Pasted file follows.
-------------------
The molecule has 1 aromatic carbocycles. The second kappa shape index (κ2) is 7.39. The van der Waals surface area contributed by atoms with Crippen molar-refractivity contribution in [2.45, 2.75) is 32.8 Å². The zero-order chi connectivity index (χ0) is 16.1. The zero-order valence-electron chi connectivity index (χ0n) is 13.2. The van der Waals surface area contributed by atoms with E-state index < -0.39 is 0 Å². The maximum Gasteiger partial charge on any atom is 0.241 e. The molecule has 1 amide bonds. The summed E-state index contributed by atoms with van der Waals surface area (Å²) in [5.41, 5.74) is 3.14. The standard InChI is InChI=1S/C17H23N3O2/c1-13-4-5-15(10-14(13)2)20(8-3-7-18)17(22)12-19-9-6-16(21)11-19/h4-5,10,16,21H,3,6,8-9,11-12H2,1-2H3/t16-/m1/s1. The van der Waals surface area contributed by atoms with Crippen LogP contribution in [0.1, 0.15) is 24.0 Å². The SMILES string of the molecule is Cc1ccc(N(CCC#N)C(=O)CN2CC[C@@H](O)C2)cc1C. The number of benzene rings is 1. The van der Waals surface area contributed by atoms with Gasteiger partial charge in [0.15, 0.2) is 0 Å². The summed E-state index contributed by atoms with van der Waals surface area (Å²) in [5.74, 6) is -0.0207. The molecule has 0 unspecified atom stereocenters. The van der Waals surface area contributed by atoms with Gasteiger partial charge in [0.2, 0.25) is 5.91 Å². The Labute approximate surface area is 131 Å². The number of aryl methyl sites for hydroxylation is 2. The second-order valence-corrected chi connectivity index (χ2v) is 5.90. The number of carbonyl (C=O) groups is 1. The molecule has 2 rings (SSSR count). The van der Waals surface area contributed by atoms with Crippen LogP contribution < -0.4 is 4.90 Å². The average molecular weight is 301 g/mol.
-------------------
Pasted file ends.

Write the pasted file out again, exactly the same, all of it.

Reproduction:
The molecule has 1 aromatic carbocycles. The second kappa shape index (κ2) is 7.39. The van der Waals surface area contributed by atoms with Crippen molar-refractivity contribution in [2.45, 2.75) is 32.8 Å². The zero-order chi connectivity index (χ0) is 16.1. The zero-order valence-electron chi connectivity index (χ0n) is 13.2. The van der Waals surface area contributed by atoms with E-state index < -0.39 is 0 Å². The maximum Gasteiger partial charge on any atom is 0.241 e. The molecule has 1 amide bonds. The summed E-state index contributed by atoms with van der Waals surface area (Å²) in [5.41, 5.74) is 3.14. The standard InChI is InChI=1S/C17H23N3O2/c1-13-4-5-15(10-14(13)2)20(8-3-7-18)17(22)12-19-9-6-16(21)11-19/h4-5,10,16,21H,3,6,8-9,11-12H2,1-2H3/t16-/m1/s1. The van der Waals surface area contributed by atoms with Crippen LogP contribution in [0.1, 0.15) is 24.0 Å². The SMILES string of the molecule is Cc1ccc(N(CCC#N)C(=O)CN2CC[C@@H](O)C2)cc1C. The number of benzene rings is 1. The van der Waals surface area contributed by atoms with Gasteiger partial charge in [0.15, 0.2) is 0 Å². The summed E-state index contributed by atoms with van der Waals surface area (Å²) in [5.74, 6) is -0.0207. The molecule has 0 unspecified atom stereocenters. The van der Waals surface area contributed by atoms with Gasteiger partial charge in [0.2, 0.25) is 5.91 Å². The Labute approximate surface area is 131 Å². The number of aryl methyl sites for hydroxylation is 2. The second-order valence-corrected chi connectivity index (χ2v) is 5.90. The number of carbonyl (C=O) groups is 1. The molecule has 2 rings (SSSR count). The van der Waals surface area contributed by atoms with Crippen LogP contribution < -0.4 is 4.90 Å². The average molecular weight is 301 g/mol.